With digital transformation increasing the volume of data large TMT companies need to process, and the shift to off-premises cloud computing, competition for the best assets is intensifying. Buyers need to be selective and understand how to acquire at speed, as well as navigate increased regulatory scrutiny, global political uncertainty, the impact of 5G, unsettled markets and questions about trade and tariffs. 2019 has seen a shift in trends from previous years, so how can TMT Dealmakers stay ahead of the curve?
Recognise subsector confidence
Fibre, towers and datacentres still remain the most active subsectors within telecoms infrastructure with the emergence of disruptive cloud, mobile and big data analytics technologies driving dealmaking. All industries are looking to outsource their cloud services and datacentres to propel them in their markets, while telecom operators are widely adopting network separation strategies and infrastructure light business models, which is also driving transactions. We expect this trend to continue and there to be a good mix of mid-sized secondary transactions of digital infrastructure and datacentre operators, as well as some large corporate divestitures.
Changing business models
The massive potential offered by edge computing has seen a variety of operators adapting their business models to tackle the market demand through the different layers of the industry, particularly within datacentres. There is a clear trend towards enterprises not wanting to own or operate their own data centres, and outsourcing is fuelling both data centre operators to scale up through acquisition or specialise in particular layers. With traditional players like Equinix offering an end to end service, datacentres wholesaling capacity to mid-tier clients, as well as hyperscalers deploying their own datacentres and utilising the infrastructure of others, the trend looks to continue. Hybrid solutions – a mix of private and cloud capability – will also be on the table as demand and personalisation increases.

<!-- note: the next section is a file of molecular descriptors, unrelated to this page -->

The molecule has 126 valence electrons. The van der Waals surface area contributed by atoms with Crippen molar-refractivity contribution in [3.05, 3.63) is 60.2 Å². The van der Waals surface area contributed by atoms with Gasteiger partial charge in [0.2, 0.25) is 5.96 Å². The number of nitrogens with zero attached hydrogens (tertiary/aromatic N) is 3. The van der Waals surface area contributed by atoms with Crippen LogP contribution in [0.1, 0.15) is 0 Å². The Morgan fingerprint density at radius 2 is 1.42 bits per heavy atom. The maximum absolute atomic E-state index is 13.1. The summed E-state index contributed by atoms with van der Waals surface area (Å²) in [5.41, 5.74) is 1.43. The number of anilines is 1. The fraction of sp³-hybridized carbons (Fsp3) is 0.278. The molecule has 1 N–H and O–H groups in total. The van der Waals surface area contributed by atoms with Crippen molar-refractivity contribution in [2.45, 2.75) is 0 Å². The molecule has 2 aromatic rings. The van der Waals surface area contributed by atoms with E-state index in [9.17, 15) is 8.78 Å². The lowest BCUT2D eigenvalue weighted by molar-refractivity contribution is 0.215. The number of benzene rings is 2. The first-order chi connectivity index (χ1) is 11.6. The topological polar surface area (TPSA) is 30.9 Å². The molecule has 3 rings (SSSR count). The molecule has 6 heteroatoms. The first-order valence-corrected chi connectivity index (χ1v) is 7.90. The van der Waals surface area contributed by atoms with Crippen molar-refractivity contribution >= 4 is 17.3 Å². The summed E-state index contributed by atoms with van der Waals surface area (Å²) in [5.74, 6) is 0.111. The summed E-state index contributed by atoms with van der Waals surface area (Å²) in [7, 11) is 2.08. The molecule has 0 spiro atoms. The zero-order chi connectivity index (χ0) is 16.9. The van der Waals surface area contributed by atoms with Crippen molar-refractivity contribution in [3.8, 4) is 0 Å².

A global outlook
The US and Europe will continue to lead M&A transactions, with US buyers still attempting to penetrate the European market. With prices still high, it isn’t clear who will triumph. The European telecom incumbents have been relatively cautious – both in terms of M&A, as well as overall investment, so private capital has stepped in to lower the cost of transactions. Compared to the US, Europe is more fragmented and has seen less consolidation, but this is expected to change with cross-border M&A a key trend. China is also expected to be in pole position through innovating in new technologies like 5G, while the rest of the world catches up. Africa also has major potential for investors in TMT, with the rise of strong digital economies and emerging tech champions, supported by rapid growth in infrastructure rollout in key markets
As well as continued regulatory scrutiny of mergers and acquisitions on competition grounds, governmental scrutiny, especially regarding Chinese investment in the UK, EU and US, will affect telecom infrastructure transactions, particularly the outcome of the 5G race. The increasing importance of data privacy and the introduction of GDPR and CPTPP trade agreements, particularly with the US withdrawal and the upcoming Brexit negotiations are also expected to have an impact.
Cyber security increasingly important
As companies rely more and more on cloud-operated infrastructure, cyber security is playing an ever-increasing role in securing a deal, due to the need for multiple suppliers providing security at both datacentre, software and service levels. We should see a healthy level of smaller consultancies or cyber security specialists being acquired as a result of the need for this skillset.
Areas for consideration
The growth of 5G is reliant on infrastructure availability. With MNOs currently dominating the network revenue, and the fallout for the demand for financing new infrastructure, the only alternative is to seek other sources of investment. With 5G implementation looking to happen more slowly than the industry expects, the business case for solid revenues is yet to be determined.